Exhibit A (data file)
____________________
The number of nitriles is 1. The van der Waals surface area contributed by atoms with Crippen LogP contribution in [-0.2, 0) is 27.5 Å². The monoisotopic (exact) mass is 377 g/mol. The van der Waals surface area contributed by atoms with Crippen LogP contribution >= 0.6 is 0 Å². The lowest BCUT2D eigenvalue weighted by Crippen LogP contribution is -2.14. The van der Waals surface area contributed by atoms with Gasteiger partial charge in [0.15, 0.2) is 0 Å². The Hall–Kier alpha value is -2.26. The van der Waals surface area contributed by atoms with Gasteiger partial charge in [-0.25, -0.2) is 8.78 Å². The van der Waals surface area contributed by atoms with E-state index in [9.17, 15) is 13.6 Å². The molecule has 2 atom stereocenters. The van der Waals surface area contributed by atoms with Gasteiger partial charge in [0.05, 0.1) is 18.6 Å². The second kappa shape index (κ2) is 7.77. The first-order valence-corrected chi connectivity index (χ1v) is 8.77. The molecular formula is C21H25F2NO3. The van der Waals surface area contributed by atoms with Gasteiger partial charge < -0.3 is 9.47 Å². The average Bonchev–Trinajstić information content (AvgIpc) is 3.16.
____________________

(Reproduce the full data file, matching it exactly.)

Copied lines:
The number of nitriles is 1. The van der Waals surface area contributed by atoms with Crippen LogP contribution in [-0.2, 0) is 27.5 Å². The monoisotopic (exact) mass is 377 g/mol. The van der Waals surface area contributed by atoms with Crippen LogP contribution >= 0.6 is 0 Å². The lowest BCUT2D eigenvalue weighted by Crippen LogP contribution is -2.14. The van der Waals surface area contributed by atoms with Gasteiger partial charge in [0.15, 0.2) is 0 Å². The Hall–Kier alpha value is -2.26. The van der Waals surface area contributed by atoms with Gasteiger partial charge in [-0.25, -0.2) is 8.78 Å². The van der Waals surface area contributed by atoms with E-state index in [9.17, 15) is 13.6 Å². The molecule has 2 atom stereocenters. The van der Waals surface area contributed by atoms with Gasteiger partial charge in [0.05, 0.1) is 18.6 Å². The second kappa shape index (κ2) is 7.77. The first-order valence-corrected chi connectivity index (χ1v) is 8.77. The molecular formula is C21H25F2NO3. The van der Waals surface area contributed by atoms with Gasteiger partial charge < -0.3 is 9.47 Å². The average Bonchev–Trinajstić information content (AvgIpc) is 3.16.